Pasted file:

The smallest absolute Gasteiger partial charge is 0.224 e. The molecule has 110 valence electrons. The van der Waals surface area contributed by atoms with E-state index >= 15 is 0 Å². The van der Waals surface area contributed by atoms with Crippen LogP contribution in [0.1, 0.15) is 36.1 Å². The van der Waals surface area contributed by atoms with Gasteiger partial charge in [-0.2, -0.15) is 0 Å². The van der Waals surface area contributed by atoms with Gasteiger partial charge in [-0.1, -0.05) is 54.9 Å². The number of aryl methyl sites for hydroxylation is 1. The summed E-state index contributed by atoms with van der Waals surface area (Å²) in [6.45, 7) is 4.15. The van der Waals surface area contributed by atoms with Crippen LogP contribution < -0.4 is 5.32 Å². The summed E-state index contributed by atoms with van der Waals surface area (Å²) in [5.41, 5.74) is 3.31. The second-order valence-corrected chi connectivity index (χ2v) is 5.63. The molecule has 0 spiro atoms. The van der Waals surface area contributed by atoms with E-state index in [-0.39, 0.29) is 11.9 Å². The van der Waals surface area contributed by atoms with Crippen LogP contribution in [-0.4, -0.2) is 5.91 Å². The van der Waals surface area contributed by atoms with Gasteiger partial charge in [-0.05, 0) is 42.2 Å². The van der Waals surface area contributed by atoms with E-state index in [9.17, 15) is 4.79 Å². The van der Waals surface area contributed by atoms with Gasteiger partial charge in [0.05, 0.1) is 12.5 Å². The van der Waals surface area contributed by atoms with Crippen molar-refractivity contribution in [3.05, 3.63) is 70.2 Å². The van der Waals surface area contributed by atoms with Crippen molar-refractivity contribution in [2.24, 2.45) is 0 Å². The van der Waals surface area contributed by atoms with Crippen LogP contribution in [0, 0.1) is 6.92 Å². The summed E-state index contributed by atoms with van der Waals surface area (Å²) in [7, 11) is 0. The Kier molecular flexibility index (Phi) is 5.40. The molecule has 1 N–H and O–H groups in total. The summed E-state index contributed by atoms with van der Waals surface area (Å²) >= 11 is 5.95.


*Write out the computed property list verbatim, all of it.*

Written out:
The smallest absolute Gasteiger partial charge is 0.224 e. The molecule has 110 valence electrons. The van der Waals surface area contributed by atoms with E-state index >= 15 is 0 Å². The van der Waals surface area contributed by atoms with Crippen LogP contribution in [0.1, 0.15) is 36.1 Å². The van der Waals surface area contributed by atoms with Gasteiger partial charge in [-0.2, -0.15) is 0 Å². The van der Waals surface area contributed by atoms with Gasteiger partial charge in [-0.1, -0.05) is 54.9 Å². The number of aryl methyl sites for hydroxylation is 1. The summed E-state index contributed by atoms with van der Waals surface area (Å²) in [6.45, 7) is 4.15. The van der Waals surface area contributed by atoms with Crippen LogP contribution < -0.4 is 5.32 Å². The summed E-state index contributed by atoms with van der Waals surface area (Å²) in [5.41, 5.74) is 3.31. The second-order valence-corrected chi connectivity index (χ2v) is 5.63. The molecule has 0 spiro atoms. The van der Waals surface area contributed by atoms with E-state index in [-0.39, 0.29) is 11.9 Å². The van der Waals surface area contributed by atoms with Crippen LogP contribution in [-0.4, -0.2) is 5.91 Å². The van der Waals surface area contributed by atoms with Gasteiger partial charge in [-0.05, 0) is 42.2 Å². The van der Waals surface area contributed by atoms with E-state index in [9.17, 15) is 4.79 Å². The van der Waals surface area contributed by atoms with Gasteiger partial charge in [0.05, 0.1) is 12.5 Å². The van der Waals surface area contributed by atoms with Crippen molar-refractivity contribution in [3.05, 3.63) is 70.2 Å². The van der Waals surface area contributed by atoms with Crippen molar-refractivity contribution in [2.24, 2.45) is 0 Å². The van der Waals surface area contributed by atoms with Crippen LogP contribution in [0, 0.1) is 6.92 Å². The summed E-state index contributed by atoms with van der Waals surface area (Å²) in [7, 11) is 0. The Kier molecular flexibility index (Phi) is 5.40. The molecule has 1 N–H and O–H groups in total. The summed E-state index contributed by atoms with van der Waals surface area (Å²) >= 11 is 5.95.